Monday, June 11, 2012

Cuba... and all that jazz!

Blog from Cuba – Far Fung Places May 2012
Dennis Keser, Co-principal of Far Fung Places

Sunday May 6 (Trinidad)
I had heard Trinidad was a “quiet, laid-back town” (it once thrived on the sugar trade but then declined), but as I discovered, it rocks!  At night in open squares street musicians play Cuban salsa while seniors dance freely in the cobblestone streets.

Our first night after dinner I took most of the group up to the town square to find some music. Just by chance on the steps of one of the churches, we found a salsa band that Bob Montgomery, a member of our group and a renowned American jazz performing artist, said was one of best he had ever heard. Three vocalists with powerful voices were backed by 10 talented musicians playing intoxicating music on drums, basses, guitars, trumpets, saxophones, trombones, all keeping beat to the maracas. Scores of shoulder-moving locals applauded when they heard Bob introduce himself and then begin to play. Seeing this 70-plus-year-old man with these young artists was marvelous––he soloed and jammed with the group until 11:30 p.m. Everyone including Bob was on cloud nine. We got back to the hotel at midnight, so energized by the music we could hardly sleep!

Monday  May 7 (Trinidad)
Tonight we had a wonderful dinner at Paladar Sol Ananada, an 18th-century fully restored one-story architect's house just off the main square. Paladars are local homes converted into restaurants that are sanctioned by the Cuban government.  Our group of 15 was seated comfortably in the main dining room at the owner’s family hardwood table. The dark colonial furniture, some made in Cuba and other pieces imported from Spain, added to the atmosphere. The owner had hired a local fisherman to bring in the catch of the day, a huge local fish that the family chef deboned in front of us. The owner also offered fresh lobsters for a few extra dollars per person. A group of strolling musicians entertained us during our meal. What a way to wrap up the day!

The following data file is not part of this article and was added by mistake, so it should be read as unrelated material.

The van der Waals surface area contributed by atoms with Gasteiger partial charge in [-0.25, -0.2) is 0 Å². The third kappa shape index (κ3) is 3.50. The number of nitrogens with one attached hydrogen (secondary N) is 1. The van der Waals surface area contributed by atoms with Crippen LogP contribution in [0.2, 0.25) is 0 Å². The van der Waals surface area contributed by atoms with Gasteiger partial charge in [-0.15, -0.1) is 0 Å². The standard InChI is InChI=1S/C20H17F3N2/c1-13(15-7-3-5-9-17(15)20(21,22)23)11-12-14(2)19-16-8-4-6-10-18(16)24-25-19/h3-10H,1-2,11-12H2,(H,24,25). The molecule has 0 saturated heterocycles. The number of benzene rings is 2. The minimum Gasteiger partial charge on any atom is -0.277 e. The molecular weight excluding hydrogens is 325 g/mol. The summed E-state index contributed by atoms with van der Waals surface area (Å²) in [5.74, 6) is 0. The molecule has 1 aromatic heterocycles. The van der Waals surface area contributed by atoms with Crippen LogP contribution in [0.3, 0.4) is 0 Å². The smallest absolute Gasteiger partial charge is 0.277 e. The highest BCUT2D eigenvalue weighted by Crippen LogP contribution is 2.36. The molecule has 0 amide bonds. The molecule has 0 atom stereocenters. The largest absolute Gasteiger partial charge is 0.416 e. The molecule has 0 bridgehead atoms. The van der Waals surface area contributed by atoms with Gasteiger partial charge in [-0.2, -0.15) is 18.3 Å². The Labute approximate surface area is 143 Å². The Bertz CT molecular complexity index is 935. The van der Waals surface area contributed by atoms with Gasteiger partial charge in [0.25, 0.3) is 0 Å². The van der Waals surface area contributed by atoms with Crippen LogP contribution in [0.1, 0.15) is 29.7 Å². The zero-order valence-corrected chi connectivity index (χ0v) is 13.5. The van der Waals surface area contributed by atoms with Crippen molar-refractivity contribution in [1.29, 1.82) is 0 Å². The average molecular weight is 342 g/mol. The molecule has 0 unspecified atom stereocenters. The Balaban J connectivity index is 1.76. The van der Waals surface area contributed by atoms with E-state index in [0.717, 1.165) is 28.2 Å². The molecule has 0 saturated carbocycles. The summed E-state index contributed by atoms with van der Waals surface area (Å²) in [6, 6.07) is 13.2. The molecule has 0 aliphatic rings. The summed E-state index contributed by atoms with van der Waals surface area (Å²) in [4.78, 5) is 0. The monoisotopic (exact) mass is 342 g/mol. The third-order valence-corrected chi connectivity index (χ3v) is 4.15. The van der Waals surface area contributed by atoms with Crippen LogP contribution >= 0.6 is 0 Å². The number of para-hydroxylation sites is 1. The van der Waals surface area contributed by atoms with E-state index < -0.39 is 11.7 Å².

Tuesday May 8 (Trinidad to Havana) Today our coach driver got lost in the maze of narrow cobblestone streets of Spiritus and then got wedged in a corner trying to make a turn onto the main square. This is not surprising. These streets were built for horse-drawn carriages, bicycles, and pedestrians, not 32-passenger buses! The vernacular architecture is charming: two- and three-story colonial buildings with wrought-iron grilles and verandas with potted geraniums. Freed from our tight spot, we continued to Santa Clara, where we stopped at the government-approved restaurant Los Caneyes for lunch; it was overflowing with tourists.  Afterward, we visited the mausoleum of Che Guevara, who is practically apotheosized in Cuba—T-shirts, books, films, and paintings of Che are found everywhere.  Before returning to Havana, we dropped into a non-touristy cigar factory, where hundreds of workers sitting in rows of wooden tables separate, roll, band, and finish thousands of cigars while listening to a “reader,” someone designated to read aloud newspapers or a novel to relieve the monotony of the work.